She makes fun of him for dreaming of beating the champion Sugawara Naoto (real life champion kickboxer Masato) and then for being the guy who killed his parents. And he hits her. Any time he’s in danger of getting some of our sympathy he throws it away.
He goes to a strip club looking for his sister. She’s not there, but a dancer named Megumi (Annie Liu, INVINCIBLE DRAGON) tries to pick him up, and he hits her too, cutting her cheek with a bracelet he got from his sister.
During a chase with some pimps (long story) he runs into a stadium where the Lethal Fight is going on, and he ends up fighting a bunch of thugs there. I don’t think I’ve ever seen anything like this: Sugawara is in the ring fighting and in the same shot we (and he) see the silhouettes of people fighting in the stands.
He’s outnumbered, and he loses. The bigshots who run the fights show him on the Jumbotron, beat up and with his pants pulled down. Sugawara steps over him on his way out, which Ryo does not seem to take well. Security throws him out, rolling down cement stairs, where Fujiyoshi (Ryo’s only from the reformatory) runs up to help him.
I’m not sure if Fujiyoshi saw Ryo on TV and came to find him, or if he’s been his buddy on the outside already, but in the next scene he’s wearing a helmet and knee and elbow pads attacking the strip club with two baseball bats for him. A good friend. A guy named Ryuichi Yamazaki (Dylan Kuo, SKIPTRACE) invites Ryo to his dojo and offers to help him enter the league, rehabilitate his name and eventually take on Sugawara. (I like that it kind of acts like Sugawara is someone he has to get revenge against, when it’s really just the champ he saw on TV and was jealous of.)
Before he can answer, the founder of Lethal Fight and head of something called the Banryu Group, Mochizuki Kensuke (Bruce Leung, THE CLONES OF BRUCE LEE, KUNG FU HUSTLE, GALLANTS), walks in, starts talking shit to Yamasaki about his offshoot the New Banryu Group, and starts dueling him. After showing Yamasaki a thing or two Mochizuki walks over to Ryo, talks about how powerful he is, how his group has over 120,000 students and the New Banryu Group has less than 50, and tells him if he beats up Yamasaki he can represent the Banryu Group in the L.F.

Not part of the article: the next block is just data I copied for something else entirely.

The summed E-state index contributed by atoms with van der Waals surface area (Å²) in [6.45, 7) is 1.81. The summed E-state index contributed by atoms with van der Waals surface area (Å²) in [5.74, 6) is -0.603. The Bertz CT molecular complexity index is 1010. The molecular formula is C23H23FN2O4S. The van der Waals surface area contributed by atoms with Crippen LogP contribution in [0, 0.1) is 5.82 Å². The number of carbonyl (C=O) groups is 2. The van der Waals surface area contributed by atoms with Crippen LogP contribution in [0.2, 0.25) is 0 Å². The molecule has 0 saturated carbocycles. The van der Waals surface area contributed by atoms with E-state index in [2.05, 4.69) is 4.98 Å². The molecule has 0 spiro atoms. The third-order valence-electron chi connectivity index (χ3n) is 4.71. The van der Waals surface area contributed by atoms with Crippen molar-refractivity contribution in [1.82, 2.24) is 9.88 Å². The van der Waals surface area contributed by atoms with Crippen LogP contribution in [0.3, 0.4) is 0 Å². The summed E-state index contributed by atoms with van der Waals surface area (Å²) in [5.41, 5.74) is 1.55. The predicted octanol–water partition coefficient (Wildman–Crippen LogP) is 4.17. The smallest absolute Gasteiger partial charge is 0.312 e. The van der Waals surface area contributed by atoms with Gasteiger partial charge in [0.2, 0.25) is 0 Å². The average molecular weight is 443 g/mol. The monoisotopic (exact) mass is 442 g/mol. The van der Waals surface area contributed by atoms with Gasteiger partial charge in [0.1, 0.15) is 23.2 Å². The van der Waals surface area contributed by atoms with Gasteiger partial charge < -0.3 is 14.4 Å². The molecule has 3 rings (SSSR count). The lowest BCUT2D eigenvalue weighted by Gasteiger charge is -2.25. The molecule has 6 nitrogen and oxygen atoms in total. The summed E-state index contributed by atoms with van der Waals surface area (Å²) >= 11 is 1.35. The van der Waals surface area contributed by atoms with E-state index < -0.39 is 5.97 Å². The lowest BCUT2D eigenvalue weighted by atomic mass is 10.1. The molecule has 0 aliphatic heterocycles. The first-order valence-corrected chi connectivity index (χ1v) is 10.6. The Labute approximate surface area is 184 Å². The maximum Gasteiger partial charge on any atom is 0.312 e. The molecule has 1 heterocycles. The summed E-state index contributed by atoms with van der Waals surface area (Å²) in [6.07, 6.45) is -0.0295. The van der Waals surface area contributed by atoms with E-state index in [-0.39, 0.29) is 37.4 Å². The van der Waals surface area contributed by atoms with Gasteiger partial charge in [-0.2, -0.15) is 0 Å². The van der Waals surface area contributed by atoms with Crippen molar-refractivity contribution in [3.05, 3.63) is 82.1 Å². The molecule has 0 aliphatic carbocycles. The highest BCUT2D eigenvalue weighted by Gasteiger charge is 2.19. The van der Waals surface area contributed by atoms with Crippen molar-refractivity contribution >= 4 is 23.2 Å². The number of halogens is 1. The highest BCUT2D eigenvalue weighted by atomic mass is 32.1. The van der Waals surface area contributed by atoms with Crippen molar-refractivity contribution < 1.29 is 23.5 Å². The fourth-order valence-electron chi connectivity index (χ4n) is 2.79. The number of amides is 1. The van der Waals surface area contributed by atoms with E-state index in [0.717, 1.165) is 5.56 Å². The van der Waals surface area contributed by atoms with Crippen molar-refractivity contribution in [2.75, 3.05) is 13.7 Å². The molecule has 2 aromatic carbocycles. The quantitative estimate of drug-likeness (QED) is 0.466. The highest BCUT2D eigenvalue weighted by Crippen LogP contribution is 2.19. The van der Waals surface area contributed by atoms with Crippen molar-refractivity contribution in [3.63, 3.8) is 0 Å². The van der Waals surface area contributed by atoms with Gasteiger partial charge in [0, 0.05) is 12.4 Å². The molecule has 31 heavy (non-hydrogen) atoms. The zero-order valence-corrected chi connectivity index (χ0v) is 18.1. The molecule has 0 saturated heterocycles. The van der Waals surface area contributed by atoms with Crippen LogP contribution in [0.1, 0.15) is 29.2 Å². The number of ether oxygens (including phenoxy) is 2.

In almost any movie the protagonist would do the honorable thing, take Yamasaki’s offer to become a student, and help his underdog group rise up against this asshole Mochizuki. But this is Ryo we’re talking about, and this is SHAMO, so he does the shitty thing, he beats up Yamasaki (who just lost a fight and is still wearing a dress shirt tucked in). As soon as Yamasaki starts to lose, a bunch of his students take off their belts and switch sides. The bums.
So it becomes a competition movie. Meanwhile, that dancer Megumi gets to slap Ryo and berate him for hitting women, but then she starts a relationship with him. She says she ran away from home to become a prostitute but no one came looking for her like he did for his sister, so she wants to be his sister. He responds by kissing her.
By the way, I want to mention the garish all-over print hoodie he wears for much of the movie. It’s a collage with all kinds of faces, including Biz Markie! I think I saw Snoop on there too. It reminds me of that movie ABDUCTION where Scott Adkins had to steal some clothes while on the run and got stuck wearing a ridiculous jacket. But this guy wears it on purpose.
Mochizuki really let him into the L.F. just to fuck him over. News footage about his murders play as he enters the ring, making the crowd hate him. He takes a serious beating from a muay thai fighter but makes an unlikely comeback… so Mochizuki announces that he hurt his opponent too bad, “has seriously violated the spirit of the match,” and is banned.
To change Mochizuki’s mind, Ryo does the most unforgivable thing we see him do in the movie: break into Sugawara’s mansion and terrorize his girlfriend (Terri Kwan, THE HEIRLOOM), making him believe he raped her, so he’ll demand a fight. Sugawara should probly be the good guy.
Ryo tries training by getting hit with a bat, but then his old mentor Kurokawa shows up in a white suit, smoking a cigar and sipping whiskey, does some of the more preposterous and philosophical training methods I always enjoy, starting with having him fight against a reflection of the moon in a puddle. He gives Ryo “some kind of steroids,” which he injects without a thought despite warnings of numerous terrible side effects. Ryo also does pullups on the Tokyo Tower!